The blog of the John S. and James L. Knight Foundation

Nov 08, 2011

BME Philadelphia celebrates everyday unsung heroes who are changing lives, one person at a time

Posted by Knight Foundation

BME Challenge Profiles

The following post, written by Jamira Burley, a member of the Philadelphia "street team" that collected stories of how black men and boys are leading their communities, highlights several aspects of the BME Challenge over the past several months, including last month's celebration at The Philadelphia Franklin Institute:

Inspiration: If there is anything more powerful then being surrounded by 300 of Philadelphia “change agents,” then I haven’t quite discovered what that is yet.  The inspiration that radiated from the room wasn’t just because we were sitting in the shadow of one of the country’s founding fathers, Ben Franklin, but because we were there to honor his legacy in the form of more than 1,000 African-American men.  Over the last few months, these 1,000 men, individually, submitted their stories to Knight Foundation's “BME Challenge." The men represented everything from community leaders, city officials, educators, poets and artists alike. The men represented what Philadelphia, if not this country, is made of. They are the everyday unsung heroes who are changing lives, one person at a time.

Just over a month ago, when I was asked to come on board as a “street team” member to help collect the stories, I had no idea the caliber of people that I was going to come across. African-American men, who believed in the possibility of their community, that they have dedicated their life’s work to improving it. I’m not just talking about the men who have made front page of the newspaper or the ones you always see receiving an award, instead I was honored to meet the guy on the block you see helping the old woman with her groceries and the young man who reads to his younger brothers and sisters in his free time. Those men and boys that I had the privilege of meeting are the ones who many times go unrecognized and never honored. However, the BME challenge changed that.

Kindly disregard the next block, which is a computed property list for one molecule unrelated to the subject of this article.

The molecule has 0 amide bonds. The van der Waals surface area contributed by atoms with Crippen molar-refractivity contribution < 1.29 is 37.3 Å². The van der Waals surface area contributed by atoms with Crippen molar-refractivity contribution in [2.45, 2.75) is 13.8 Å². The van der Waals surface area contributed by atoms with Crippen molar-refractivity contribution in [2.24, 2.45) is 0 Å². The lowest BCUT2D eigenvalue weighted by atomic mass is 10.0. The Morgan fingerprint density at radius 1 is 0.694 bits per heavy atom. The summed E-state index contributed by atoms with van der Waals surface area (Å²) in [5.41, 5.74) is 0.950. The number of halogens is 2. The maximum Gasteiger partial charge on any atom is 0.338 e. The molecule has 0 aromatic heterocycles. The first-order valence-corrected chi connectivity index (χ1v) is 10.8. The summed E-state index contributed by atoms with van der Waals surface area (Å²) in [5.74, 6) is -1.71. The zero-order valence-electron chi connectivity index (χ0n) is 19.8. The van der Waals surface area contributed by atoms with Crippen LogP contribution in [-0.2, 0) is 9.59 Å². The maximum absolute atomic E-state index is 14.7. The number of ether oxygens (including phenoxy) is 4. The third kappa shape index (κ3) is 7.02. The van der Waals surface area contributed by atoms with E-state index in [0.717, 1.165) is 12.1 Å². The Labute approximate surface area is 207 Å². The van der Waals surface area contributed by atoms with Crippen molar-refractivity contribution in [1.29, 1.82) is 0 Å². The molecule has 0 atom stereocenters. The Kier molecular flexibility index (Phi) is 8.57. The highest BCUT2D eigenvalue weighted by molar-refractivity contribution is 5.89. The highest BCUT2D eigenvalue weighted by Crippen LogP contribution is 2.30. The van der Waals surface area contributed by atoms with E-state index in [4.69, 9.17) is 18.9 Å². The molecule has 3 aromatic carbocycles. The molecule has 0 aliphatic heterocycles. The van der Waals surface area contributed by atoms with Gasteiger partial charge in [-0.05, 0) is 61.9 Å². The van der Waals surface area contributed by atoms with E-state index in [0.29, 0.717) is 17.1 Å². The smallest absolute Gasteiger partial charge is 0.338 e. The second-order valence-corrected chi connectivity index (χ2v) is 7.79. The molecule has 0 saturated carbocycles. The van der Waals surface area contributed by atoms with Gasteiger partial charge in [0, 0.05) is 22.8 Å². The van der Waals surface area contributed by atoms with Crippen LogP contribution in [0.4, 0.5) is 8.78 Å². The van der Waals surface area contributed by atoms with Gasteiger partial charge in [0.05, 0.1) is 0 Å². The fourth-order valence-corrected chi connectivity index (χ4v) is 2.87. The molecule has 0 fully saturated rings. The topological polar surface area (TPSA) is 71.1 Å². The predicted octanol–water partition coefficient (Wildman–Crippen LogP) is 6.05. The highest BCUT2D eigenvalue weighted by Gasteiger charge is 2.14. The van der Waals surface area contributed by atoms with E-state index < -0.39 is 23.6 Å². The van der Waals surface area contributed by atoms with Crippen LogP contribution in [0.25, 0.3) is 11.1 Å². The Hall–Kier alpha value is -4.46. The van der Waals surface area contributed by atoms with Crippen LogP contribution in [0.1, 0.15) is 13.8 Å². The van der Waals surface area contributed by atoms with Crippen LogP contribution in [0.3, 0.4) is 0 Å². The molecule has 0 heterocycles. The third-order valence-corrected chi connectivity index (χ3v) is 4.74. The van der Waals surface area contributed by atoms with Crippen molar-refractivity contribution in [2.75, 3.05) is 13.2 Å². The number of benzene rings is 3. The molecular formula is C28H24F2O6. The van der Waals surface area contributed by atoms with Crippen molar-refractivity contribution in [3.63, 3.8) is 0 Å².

Honoring: At the Philadelphia Franklin Institute, Knight Foundation did something that in many ways was the first of its kind. It brought together 300 of the “BME Challenge” entrants to celebrate the work of these men and young boys alike. To me, what was most powerful about this event, was that even in the wake of what some people are considering to be a “depression," these men and future men were able to raise above the adversities blocking their path and in doing so, helped to lay a foundation for many more to follow.

In addition to honoring all the men who submitted a story, the top five men or boys that received the most “Thumbs-UP” for their story were recognized for their great work.  As a way to place it all in perspective, the attendants at last night's celebration were privileged to hear remarks from not only Philadelphia Mayor Michael Nutter but also MSNBC Correspondent Jeff Johnson. Both the words given by Mayor Nutter and Jeff Johnson were a sheer spear of fire and unification throughout the room. Jeff Johnson, a clear representation of the men and boys that were being honored, used his words to unite everyone in the audience to carry out two things, motivate and elevate the next generation of leaders and to work together for the betterment of not only the community they reside in, but society as we know it. 

Elevate: The event wasn’t just about honoring these men and boys but also recognizing that there is still much work to be done.  As a call to action, Knight Foundation has teamed up with the Open Society Foundations for the second phase of the “BME Challenge," which will allow African-American males to apply for grants up to $50,000 to increase the efforts of their initiative within Philadelphia.

Martin Luther King Jr. once said, Everybody can be great.  Because anybody can serve.  You don't have to have a college degree to serve.  You don't have to make your subject and your verb agree to serve.... You don't have to know the second theory of thermodynamics in physics to serve.  You only need a heart full of grace.  A soul generated by love.”  In my opinion, this clearly represents the purpose and mission behind the “BME Challenge." This challenge will help to redefine the true measure of a man and give faces to the heroes that have long since been overlooked. These heroes are being encouraged to be themselves and in the process leading by example. So when someone asks, who shall they be, they can say “BME."

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